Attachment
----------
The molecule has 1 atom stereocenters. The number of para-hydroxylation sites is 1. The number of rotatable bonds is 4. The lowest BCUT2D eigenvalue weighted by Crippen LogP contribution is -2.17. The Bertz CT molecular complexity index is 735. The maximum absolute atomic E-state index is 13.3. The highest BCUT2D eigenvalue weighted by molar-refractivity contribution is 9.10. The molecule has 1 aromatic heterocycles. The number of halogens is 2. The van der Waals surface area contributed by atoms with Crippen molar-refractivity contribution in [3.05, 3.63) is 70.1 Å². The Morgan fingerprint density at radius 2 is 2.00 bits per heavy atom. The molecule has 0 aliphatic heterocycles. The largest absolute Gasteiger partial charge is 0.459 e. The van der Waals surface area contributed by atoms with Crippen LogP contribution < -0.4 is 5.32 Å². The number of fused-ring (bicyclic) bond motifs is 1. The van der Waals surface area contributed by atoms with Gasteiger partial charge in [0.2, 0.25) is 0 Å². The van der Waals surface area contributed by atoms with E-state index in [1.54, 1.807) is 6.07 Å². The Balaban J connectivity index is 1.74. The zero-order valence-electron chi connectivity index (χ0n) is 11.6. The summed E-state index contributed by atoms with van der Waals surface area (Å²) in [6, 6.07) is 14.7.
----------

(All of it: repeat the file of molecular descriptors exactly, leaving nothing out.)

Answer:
The molecule has 1 atom stereocenters. The number of para-hydroxylation sites is 1. The number of rotatable bonds is 4. The lowest BCUT2D eigenvalue weighted by Crippen LogP contribution is -2.17. The Bertz CT molecular complexity index is 735. The maximum absolute atomic E-state index is 13.3. The highest BCUT2D eigenvalue weighted by molar-refractivity contribution is 9.10. The molecule has 1 aromatic heterocycles. The number of halogens is 2. The van der Waals surface area contributed by atoms with Crippen molar-refractivity contribution in [3.05, 3.63) is 70.1 Å². The Morgan fingerprint density at radius 2 is 2.00 bits per heavy atom. The molecule has 0 aliphatic heterocycles. The largest absolute Gasteiger partial charge is 0.459 e. The van der Waals surface area contributed by atoms with Crippen LogP contribution < -0.4 is 5.32 Å². The number of fused-ring (bicyclic) bond motifs is 1. The van der Waals surface area contributed by atoms with Gasteiger partial charge in [0.2, 0.25) is 0 Å². The van der Waals surface area contributed by atoms with E-state index in [1.54, 1.807) is 6.07 Å². The Balaban J connectivity index is 1.74. The zero-order valence-electron chi connectivity index (χ0n) is 11.6. The summed E-state index contributed by atoms with van der Waals surface area (Å²) in [6, 6.07) is 14.7.